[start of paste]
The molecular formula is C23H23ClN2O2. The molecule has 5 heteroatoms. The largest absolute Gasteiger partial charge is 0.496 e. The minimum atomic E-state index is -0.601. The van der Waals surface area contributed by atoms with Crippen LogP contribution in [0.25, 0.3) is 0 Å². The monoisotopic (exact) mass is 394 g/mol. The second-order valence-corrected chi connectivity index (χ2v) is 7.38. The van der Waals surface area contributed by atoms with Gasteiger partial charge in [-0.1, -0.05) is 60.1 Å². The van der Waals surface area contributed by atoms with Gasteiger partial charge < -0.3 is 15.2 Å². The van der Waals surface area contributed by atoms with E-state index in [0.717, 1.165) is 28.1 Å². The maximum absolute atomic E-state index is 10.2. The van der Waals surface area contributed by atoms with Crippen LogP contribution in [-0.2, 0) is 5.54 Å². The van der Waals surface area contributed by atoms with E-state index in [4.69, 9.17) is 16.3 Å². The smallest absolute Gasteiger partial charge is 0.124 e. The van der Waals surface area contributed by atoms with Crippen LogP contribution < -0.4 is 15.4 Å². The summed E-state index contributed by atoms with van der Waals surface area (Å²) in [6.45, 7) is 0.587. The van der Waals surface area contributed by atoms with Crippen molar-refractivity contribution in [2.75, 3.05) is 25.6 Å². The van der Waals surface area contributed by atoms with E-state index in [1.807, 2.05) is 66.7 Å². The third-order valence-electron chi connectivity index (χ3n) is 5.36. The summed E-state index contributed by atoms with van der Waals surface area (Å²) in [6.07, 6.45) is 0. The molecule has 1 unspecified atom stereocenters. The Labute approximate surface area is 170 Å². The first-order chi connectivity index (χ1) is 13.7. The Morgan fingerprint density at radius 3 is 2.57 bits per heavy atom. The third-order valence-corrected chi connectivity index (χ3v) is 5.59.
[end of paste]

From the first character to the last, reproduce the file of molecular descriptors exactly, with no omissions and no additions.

The molecular formula is C23H23ClN2O2. The molecule has 5 heteroatoms. The largest absolute Gasteiger partial charge is 0.496 e. The minimum atomic E-state index is -0.601. The van der Waals surface area contributed by atoms with Crippen LogP contribution in [0.25, 0.3) is 0 Å². The monoisotopic (exact) mass is 394 g/mol. The second-order valence-corrected chi connectivity index (χ2v) is 7.38. The van der Waals surface area contributed by atoms with Gasteiger partial charge in [-0.1, -0.05) is 60.1 Å². The van der Waals surface area contributed by atoms with Gasteiger partial charge < -0.3 is 15.2 Å². The van der Waals surface area contributed by atoms with E-state index in [0.717, 1.165) is 28.1 Å². The maximum absolute atomic E-state index is 10.2. The van der Waals surface area contributed by atoms with Crippen LogP contribution in [-0.2, 0) is 5.54 Å². The van der Waals surface area contributed by atoms with E-state index in [4.69, 9.17) is 16.3 Å². The smallest absolute Gasteiger partial charge is 0.124 e. The van der Waals surface area contributed by atoms with Crippen LogP contribution < -0.4 is 15.4 Å². The summed E-state index contributed by atoms with van der Waals surface area (Å²) in [6.45, 7) is 0.587. The van der Waals surface area contributed by atoms with Crippen molar-refractivity contribution in [2.75, 3.05) is 25.6 Å². The van der Waals surface area contributed by atoms with E-state index in [1.807, 2.05) is 66.7 Å². The third-order valence-electron chi connectivity index (χ3n) is 5.36. The summed E-state index contributed by atoms with van der Waals surface area (Å²) in [6.07, 6.45) is 0. The molecule has 1 unspecified atom stereocenters. The Labute approximate surface area is 170 Å². The first-order chi connectivity index (χ1) is 13.7. The Morgan fingerprint density at radius 3 is 2.57 bits per heavy atom. The third-order valence-corrected chi connectivity index (χ3v) is 5.59.